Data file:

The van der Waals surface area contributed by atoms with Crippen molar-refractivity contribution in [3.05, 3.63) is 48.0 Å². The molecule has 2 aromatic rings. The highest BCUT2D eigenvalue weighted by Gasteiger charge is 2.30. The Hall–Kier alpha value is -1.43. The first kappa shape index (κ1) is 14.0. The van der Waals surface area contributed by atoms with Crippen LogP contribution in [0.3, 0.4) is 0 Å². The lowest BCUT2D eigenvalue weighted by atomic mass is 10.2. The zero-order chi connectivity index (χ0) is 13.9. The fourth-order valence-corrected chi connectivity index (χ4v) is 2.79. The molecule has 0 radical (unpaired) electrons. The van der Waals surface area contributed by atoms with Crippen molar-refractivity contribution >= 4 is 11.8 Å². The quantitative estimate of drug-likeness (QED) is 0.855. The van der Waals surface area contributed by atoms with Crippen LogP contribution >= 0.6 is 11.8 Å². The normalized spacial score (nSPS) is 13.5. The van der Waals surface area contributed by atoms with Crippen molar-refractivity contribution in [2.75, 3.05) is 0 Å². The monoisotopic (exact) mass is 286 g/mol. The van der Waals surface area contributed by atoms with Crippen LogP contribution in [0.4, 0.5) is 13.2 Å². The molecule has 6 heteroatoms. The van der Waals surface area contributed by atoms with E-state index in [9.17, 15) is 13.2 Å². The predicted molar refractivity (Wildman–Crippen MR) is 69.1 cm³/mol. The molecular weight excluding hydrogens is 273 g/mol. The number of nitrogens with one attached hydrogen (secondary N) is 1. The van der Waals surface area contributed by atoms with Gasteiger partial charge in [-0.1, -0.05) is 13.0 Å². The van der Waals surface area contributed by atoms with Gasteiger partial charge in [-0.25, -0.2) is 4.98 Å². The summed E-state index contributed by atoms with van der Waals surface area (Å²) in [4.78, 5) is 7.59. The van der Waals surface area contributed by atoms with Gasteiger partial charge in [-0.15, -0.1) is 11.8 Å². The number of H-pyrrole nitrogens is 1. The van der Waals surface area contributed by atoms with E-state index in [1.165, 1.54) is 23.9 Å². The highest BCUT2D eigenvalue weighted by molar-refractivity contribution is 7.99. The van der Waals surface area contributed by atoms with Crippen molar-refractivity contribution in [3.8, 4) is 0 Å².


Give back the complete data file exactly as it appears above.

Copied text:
The van der Waals surface area contributed by atoms with Crippen molar-refractivity contribution in [3.05, 3.63) is 48.0 Å². The molecule has 2 aromatic rings. The highest BCUT2D eigenvalue weighted by Gasteiger charge is 2.30. The Hall–Kier alpha value is -1.43. The first kappa shape index (κ1) is 14.0. The van der Waals surface area contributed by atoms with Crippen LogP contribution in [0.3, 0.4) is 0 Å². The lowest BCUT2D eigenvalue weighted by atomic mass is 10.2. The zero-order chi connectivity index (χ0) is 13.9. The fourth-order valence-corrected chi connectivity index (χ4v) is 2.79. The molecule has 0 radical (unpaired) electrons. The van der Waals surface area contributed by atoms with Crippen molar-refractivity contribution >= 4 is 11.8 Å². The quantitative estimate of drug-likeness (QED) is 0.855. The van der Waals surface area contributed by atoms with Crippen LogP contribution >= 0.6 is 11.8 Å². The normalized spacial score (nSPS) is 13.5. The van der Waals surface area contributed by atoms with Crippen molar-refractivity contribution in [2.75, 3.05) is 0 Å². The monoisotopic (exact) mass is 286 g/mol. The van der Waals surface area contributed by atoms with Crippen LogP contribution in [0.4, 0.5) is 13.2 Å². The molecule has 6 heteroatoms. The van der Waals surface area contributed by atoms with E-state index in [9.17, 15) is 13.2 Å². The predicted molar refractivity (Wildman–Crippen MR) is 69.1 cm³/mol. The molecular weight excluding hydrogens is 273 g/mol. The number of nitrogens with one attached hydrogen (secondary N) is 1. The van der Waals surface area contributed by atoms with Gasteiger partial charge in [-0.1, -0.05) is 13.0 Å². The van der Waals surface area contributed by atoms with Gasteiger partial charge in [-0.25, -0.2) is 4.98 Å². The summed E-state index contributed by atoms with van der Waals surface area (Å²) in [4.78, 5) is 7.59. The van der Waals surface area contributed by atoms with Gasteiger partial charge in [-0.15, -0.1) is 11.8 Å². The number of H-pyrrole nitrogens is 1. The van der Waals surface area contributed by atoms with E-state index in [1.165, 1.54) is 23.9 Å². The highest BCUT2D eigenvalue weighted by molar-refractivity contribution is 7.99. The van der Waals surface area contributed by atoms with Crippen molar-refractivity contribution in [3.8, 4) is 0 Å².